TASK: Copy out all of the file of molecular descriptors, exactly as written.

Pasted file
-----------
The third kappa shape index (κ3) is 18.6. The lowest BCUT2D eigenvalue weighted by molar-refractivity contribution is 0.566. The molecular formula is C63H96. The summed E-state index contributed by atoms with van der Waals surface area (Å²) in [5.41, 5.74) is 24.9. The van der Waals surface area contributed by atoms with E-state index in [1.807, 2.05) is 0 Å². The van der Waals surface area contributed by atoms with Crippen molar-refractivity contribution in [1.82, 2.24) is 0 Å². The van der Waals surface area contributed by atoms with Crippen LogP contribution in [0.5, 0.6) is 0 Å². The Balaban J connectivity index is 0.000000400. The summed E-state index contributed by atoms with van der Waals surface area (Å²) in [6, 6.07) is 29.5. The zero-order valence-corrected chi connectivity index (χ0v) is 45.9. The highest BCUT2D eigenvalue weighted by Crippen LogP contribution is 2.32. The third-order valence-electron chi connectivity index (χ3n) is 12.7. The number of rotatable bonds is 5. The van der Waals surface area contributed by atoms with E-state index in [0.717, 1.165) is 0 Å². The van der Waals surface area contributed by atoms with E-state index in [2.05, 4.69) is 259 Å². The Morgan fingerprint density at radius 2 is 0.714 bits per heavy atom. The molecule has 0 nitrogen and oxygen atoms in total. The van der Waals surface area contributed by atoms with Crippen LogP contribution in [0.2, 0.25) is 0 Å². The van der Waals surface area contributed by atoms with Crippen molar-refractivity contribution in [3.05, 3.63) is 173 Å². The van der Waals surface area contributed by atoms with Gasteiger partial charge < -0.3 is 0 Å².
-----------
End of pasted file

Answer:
The third kappa shape index (κ3) is 18.6. The lowest BCUT2D eigenvalue weighted by molar-refractivity contribution is 0.566. The molecular formula is C63H96. The summed E-state index contributed by atoms with van der Waals surface area (Å²) in [5.41, 5.74) is 24.9. The van der Waals surface area contributed by atoms with E-state index in [1.807, 2.05) is 0 Å². The van der Waals surface area contributed by atoms with Crippen molar-refractivity contribution in [1.82, 2.24) is 0 Å². The van der Waals surface area contributed by atoms with Crippen LogP contribution in [0.5, 0.6) is 0 Å². The Balaban J connectivity index is 0.000000400. The summed E-state index contributed by atoms with van der Waals surface area (Å²) in [6, 6.07) is 29.5. The zero-order valence-corrected chi connectivity index (χ0v) is 45.9. The highest BCUT2D eigenvalue weighted by Crippen LogP contribution is 2.32. The third-order valence-electron chi connectivity index (χ3n) is 12.7. The number of rotatable bonds is 5. The van der Waals surface area contributed by atoms with E-state index in [0.717, 1.165) is 0 Å². The van der Waals surface area contributed by atoms with E-state index in [2.05, 4.69) is 259 Å². The Morgan fingerprint density at radius 2 is 0.714 bits per heavy atom. The molecule has 0 nitrogen and oxygen atoms in total. The van der Waals surface area contributed by atoms with Crippen LogP contribution in [0.2, 0.25) is 0 Å². The van der Waals surface area contributed by atoms with Crippen molar-refractivity contribution in [3.05, 3.63) is 173 Å². The van der Waals surface area contributed by atoms with Gasteiger partial charge < -0.3 is 0 Å².